This is a chapter of King Arthur and His Knights by Blanche Winder.
Merlin, the wonderful baby, grew up into a handsome youth, but nobody quite understood him, and a good many people were rather afraid of him. He never did naughty or cruel things, but he would often rock his sides with laughter for what seemed to be no reason at all. Sometimes he would disappear for a week or two, and it was whispered of him that he used to catch and ride the wild stags and that, when he rode a great antlered beauty, all the pretty does and their young followed him, so that the forest glades seemed alive with flying herds of deer. The gossips said, too, that the fairy people were building a house for Merlin in the deep green places of the woods — a house with seventy windows and sixty doors, where as soon as he was old enough he would live, quite alone. But when Merlin was stared at, on account of these things, he only laughed to himself, as usual, and went about his business unconcernedly.
Then, one day, a party of horsemen came riding along toward the palace in which Merlin had been born. They kept asking where they could find a certain handsome youth of whom all sorts of strange things were said. And, sure enough, as they drew rein before the gate of the city, there stood the slender boy, with his laughing mouth, and eyes so clear and free.
One of the horsemen sprang down, seized Merlin, and flung him onto his own saddle. Then he sprang up behind, set spurs to his steed, and galloped off in company with his friends. Merlin neither struggled nor cried out. He just laughed to himself; for, ever since he was a baby, he had known that this would happen to him.
On went the party of horsemen at full speed, until they came to a country far from Merlin’s home. Between the mountain passes they rode, and presently came out upon a low plain, where a lot of workmen were toiling and toiling to build a great tower. They had brought hundreds of stones together, which were lying about broken or piled into muddled heaps. Men on horseback rode to and fro, calling out directions or rebuking the workmen for their carelessness. The poor workmen staggered about, placing the stones one on the top of the other. But, however careful they were, the stones all fell down again!
Watching the work from a grassy mound stood a tall man in armor, with a crown on his head, and a cruel, yet a frightened face below the crown. Behind him waited a standard bearer in royal purple. And over his crowned head floated the flag that had floated over many a prince of a long, long line of kings.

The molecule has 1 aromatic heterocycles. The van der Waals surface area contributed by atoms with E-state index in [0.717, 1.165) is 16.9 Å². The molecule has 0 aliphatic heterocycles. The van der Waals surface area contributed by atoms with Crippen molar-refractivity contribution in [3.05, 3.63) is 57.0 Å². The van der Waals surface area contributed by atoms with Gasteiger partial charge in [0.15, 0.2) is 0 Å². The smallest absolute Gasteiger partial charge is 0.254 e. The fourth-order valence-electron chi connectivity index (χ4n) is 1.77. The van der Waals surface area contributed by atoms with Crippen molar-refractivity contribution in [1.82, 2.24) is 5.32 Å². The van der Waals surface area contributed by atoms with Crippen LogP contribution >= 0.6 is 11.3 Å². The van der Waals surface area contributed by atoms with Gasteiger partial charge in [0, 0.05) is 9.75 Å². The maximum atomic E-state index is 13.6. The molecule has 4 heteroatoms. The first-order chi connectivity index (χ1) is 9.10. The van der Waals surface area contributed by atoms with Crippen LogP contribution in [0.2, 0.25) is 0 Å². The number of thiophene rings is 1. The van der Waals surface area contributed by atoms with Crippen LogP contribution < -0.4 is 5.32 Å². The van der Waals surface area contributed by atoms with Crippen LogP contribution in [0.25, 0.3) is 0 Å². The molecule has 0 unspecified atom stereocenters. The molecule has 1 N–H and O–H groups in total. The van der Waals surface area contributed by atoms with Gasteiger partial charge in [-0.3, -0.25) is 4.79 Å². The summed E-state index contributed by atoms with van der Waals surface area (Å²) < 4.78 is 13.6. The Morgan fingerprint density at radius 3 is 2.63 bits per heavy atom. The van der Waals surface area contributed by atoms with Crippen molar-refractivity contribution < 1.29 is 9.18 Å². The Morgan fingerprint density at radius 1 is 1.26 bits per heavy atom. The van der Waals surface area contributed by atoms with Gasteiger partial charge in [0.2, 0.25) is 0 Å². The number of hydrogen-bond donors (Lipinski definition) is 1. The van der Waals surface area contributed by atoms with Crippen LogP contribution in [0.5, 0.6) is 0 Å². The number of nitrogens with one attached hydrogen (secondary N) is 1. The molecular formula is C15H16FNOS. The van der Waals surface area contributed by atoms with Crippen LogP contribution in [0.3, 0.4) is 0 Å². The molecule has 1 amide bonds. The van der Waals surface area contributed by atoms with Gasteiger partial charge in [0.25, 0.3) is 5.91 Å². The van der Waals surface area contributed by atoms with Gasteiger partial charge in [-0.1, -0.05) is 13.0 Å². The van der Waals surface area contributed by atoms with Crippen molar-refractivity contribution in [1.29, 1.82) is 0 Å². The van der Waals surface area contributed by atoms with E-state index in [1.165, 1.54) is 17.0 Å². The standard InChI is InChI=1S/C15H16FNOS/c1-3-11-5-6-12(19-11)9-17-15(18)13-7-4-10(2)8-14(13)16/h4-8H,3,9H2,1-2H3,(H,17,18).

The company of horsemen galloped up to the mound. Taking Merlin down from the horse, they led him, bound, up to the cruel-eyed monarch who stood there.
“Is this the boy?” asked the king.
“Yes, sire,” answered the rider who had first seized Merlin.
The king looked steadily and fiercely at Merlin, who smiled quite pleasantly, not at all afraid.
“You laugh, child!” said the king, with a heavy frown. “You do not know your fate! Do you see those stones where men have built the foundations of a great tower?”
Merlin nodded. He looked around at the heaps of unused stones, so many of which were broken and spoilt.
“In that tower,” went on the king, “I mean to find a safe refuge from the terrible enemies who swarm around my country and who will, assuredly, ride one day over the mountains, and, unless I take the necessary precautions, conquer my kingdom and kill me. Only a strong tower can be my haven. But, though I have tried for many months to build it, no sooner are the stones set up than they all fall down again!”
“Very likely! Very likely!” said Merlin.
“Wait!” growled the king like angry thunder. “I was told by a magician that only the blood of a youth of whom it was said he was half a fairy could give firmness to the foundations of the tower. You, I understand, are that unhappy child! My tower I must have, though your blood has to be spilled in order to build it!”